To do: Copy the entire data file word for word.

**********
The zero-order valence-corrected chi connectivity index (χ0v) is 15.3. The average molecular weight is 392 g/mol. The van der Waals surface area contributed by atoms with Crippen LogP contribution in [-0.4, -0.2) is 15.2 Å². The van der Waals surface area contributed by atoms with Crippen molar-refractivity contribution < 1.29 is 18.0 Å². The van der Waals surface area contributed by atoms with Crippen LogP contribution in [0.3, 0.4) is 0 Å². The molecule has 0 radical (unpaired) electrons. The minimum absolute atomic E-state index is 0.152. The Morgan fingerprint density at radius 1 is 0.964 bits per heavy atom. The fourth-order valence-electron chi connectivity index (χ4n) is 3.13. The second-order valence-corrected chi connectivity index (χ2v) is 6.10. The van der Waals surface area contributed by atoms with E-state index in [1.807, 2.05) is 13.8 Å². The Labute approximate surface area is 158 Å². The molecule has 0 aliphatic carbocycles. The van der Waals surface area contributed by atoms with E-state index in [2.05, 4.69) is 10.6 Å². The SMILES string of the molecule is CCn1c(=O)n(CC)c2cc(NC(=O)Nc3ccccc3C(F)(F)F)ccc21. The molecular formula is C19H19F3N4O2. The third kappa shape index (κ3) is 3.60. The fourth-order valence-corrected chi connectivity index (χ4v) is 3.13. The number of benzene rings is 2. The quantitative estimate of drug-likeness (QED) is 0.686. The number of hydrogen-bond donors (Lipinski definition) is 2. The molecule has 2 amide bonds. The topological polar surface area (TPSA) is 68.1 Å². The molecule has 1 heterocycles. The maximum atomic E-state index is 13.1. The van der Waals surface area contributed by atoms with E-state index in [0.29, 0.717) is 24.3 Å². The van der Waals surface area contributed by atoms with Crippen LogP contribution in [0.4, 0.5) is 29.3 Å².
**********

The zero-order valence-corrected chi connectivity index (χ0v) is 15.3. The average molecular weight is 392 g/mol. The van der Waals surface area contributed by atoms with Crippen LogP contribution in [-0.4, -0.2) is 15.2 Å². The van der Waals surface area contributed by atoms with Crippen molar-refractivity contribution < 1.29 is 18.0 Å². The van der Waals surface area contributed by atoms with Crippen LogP contribution in [0.3, 0.4) is 0 Å². The molecule has 0 radical (unpaired) electrons. The minimum absolute atomic E-state index is 0.152. The Morgan fingerprint density at radius 1 is 0.964 bits per heavy atom. The fourth-order valence-electron chi connectivity index (χ4n) is 3.13. The second-order valence-corrected chi connectivity index (χ2v) is 6.10. The van der Waals surface area contributed by atoms with E-state index in [1.807, 2.05) is 13.8 Å². The Labute approximate surface area is 158 Å². The molecule has 0 aliphatic carbocycles. The van der Waals surface area contributed by atoms with E-state index in [2.05, 4.69) is 10.6 Å². The SMILES string of the molecule is CCn1c(=O)n(CC)c2cc(NC(=O)Nc3ccccc3C(F)(F)F)ccc21. The molecular formula is C19H19F3N4O2. The third kappa shape index (κ3) is 3.60. The fourth-order valence-corrected chi connectivity index (χ4v) is 3.13. The number of benzene rings is 2. The quantitative estimate of drug-likeness (QED) is 0.686. The number of hydrogen-bond donors (Lipinski definition) is 2. The molecule has 2 amide bonds. The topological polar surface area (TPSA) is 68.1 Å². The molecule has 1 heterocycles. The maximum atomic E-state index is 13.1. The van der Waals surface area contributed by atoms with E-state index in [0.29, 0.717) is 24.3 Å². The van der Waals surface area contributed by atoms with Crippen LogP contribution in [0.4, 0.5) is 29.3 Å².